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Sunday, October 30, 2011

Catie Curtis: a Texas branding of sorts... Part I

The world we live in today has become a minefield of opposing doctrines, political correctness, and social awkwardness. So I write the following with some trepidation. But last night my friend and I stumbled into that minefield, and it was such a hurdle that now you get to read about much of what has whizzed through my redneck mind since.

A buddy of mine, ever in search of the latest and best information on our region’s tourist and entertainment scene, was headed to La Grange Saturday evening, and invited me to come along. It had been awhile since I had gone on one of his adventures, so I kissed my wife good bye without supper and jumped in his jeep.

I am going to skip a lot and blog separately about other sights we explored on the way, and want to cut to the chase, as I can predict this to be a two-parter.

Our destination was a music venue I have heard a great deal about for several years, all good, but because I have so much fun in Navasota, have never found myself there: The Bugle Boy.

You guys know I love music, and musicians, and writing about them. I wish that is what this blog was all about, but as you will read, the evening turned out to inspire a great deal more than art appreciation... Never the less, the evening started out with the usual introductions, a hefty cover charge, and me promising to be discreet with my camera.

Catie Curtis’ name burned through the glow up on the Bugle Boy sign outside. And as the evening wore on, she burned through more than that. Catie is a very successful songwriter, having songs used on several television shows and such, and has a smile as big as Texas. Instantly you like her. She speaks and sings sweetly of her origins in New England, her father and his junk in the yard, growing up in Maine and swimming in the river wide, and her wife and children back home.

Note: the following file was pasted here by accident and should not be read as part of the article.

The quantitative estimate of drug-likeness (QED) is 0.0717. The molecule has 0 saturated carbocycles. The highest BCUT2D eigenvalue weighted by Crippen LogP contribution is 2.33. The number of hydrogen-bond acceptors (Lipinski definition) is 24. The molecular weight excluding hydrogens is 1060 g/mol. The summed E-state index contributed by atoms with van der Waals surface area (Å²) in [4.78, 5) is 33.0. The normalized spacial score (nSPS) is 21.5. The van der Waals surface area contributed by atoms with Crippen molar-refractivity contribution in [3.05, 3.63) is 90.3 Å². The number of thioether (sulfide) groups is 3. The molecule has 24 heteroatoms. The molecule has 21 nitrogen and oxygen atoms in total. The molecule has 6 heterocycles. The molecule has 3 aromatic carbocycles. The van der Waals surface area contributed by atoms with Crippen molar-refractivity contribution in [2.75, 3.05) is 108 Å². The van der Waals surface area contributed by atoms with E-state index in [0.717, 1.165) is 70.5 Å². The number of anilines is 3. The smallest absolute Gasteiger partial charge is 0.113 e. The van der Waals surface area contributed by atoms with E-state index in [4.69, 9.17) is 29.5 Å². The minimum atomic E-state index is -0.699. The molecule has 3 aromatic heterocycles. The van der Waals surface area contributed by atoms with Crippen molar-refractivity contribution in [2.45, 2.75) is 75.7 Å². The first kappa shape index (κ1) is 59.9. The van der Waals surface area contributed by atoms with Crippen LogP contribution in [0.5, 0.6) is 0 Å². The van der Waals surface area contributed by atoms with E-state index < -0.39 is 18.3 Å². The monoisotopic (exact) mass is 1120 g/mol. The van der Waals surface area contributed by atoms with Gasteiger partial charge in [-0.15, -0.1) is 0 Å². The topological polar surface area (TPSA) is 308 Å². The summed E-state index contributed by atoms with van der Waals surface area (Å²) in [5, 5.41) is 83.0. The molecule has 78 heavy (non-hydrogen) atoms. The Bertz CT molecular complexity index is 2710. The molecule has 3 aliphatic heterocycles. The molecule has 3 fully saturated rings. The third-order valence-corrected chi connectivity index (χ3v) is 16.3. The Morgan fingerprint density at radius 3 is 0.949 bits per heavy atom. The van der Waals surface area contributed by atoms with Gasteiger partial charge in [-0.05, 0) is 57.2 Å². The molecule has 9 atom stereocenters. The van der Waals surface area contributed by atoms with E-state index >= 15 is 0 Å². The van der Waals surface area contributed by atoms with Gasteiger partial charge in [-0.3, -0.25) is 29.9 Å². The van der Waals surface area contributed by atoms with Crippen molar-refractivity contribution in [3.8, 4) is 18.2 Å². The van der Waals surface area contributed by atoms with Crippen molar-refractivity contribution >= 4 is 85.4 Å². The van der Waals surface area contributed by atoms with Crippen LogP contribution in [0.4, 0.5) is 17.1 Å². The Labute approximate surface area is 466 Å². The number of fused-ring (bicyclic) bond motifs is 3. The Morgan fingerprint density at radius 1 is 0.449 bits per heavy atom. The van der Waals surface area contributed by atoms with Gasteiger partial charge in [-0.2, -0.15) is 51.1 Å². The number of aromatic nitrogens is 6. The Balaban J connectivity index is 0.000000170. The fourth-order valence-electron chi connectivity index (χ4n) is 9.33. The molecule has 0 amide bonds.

That's right. Catie’s heart speaks from a Massachusetts Liberal stronghold, where marriage is recognized between lovers of the same sex. She is proud to report the progress of her social order, and the adaptations she and others have made to reconstruct the American family paradigm. She is not only a talented, successful singer-songwriter, but an emboldened lesbian iconoclast, and it is evident that she considers herself a representative for the Gay Rights movement. In the unfolding history of the Gay Rights movement, which has really only just begun in Texas, she diplomatically speaks for her kind, given the high visibility she has.

As she explained her homosexuality, her marriage and adoption of two children, even the challenge of defining what it is to be gay, she basked in this modest yet comfortable place in La Grange, Texas that she called an oasis. Whatever my theories or convictions are about her lifestyle, she is right about the Bugle Boy. And I especially love my country because she could stand and make such testimonies, safely, even in a small Texas town like La Grange, and I would fight anybody for her to have that right. A part of me admires anybody who gets up in front a group of strangers and takes a stand for something they believe in. Even more so for a belief that is not popular, that could bring on rejection and persecution. I do not have to agree with someone to have empathy for their cause and sympathy for their struggle.

Catie is a very admirable person, but read on, for I believe that she might choose a more worthy sword to fall on.

Next time… on the Navasota Current.

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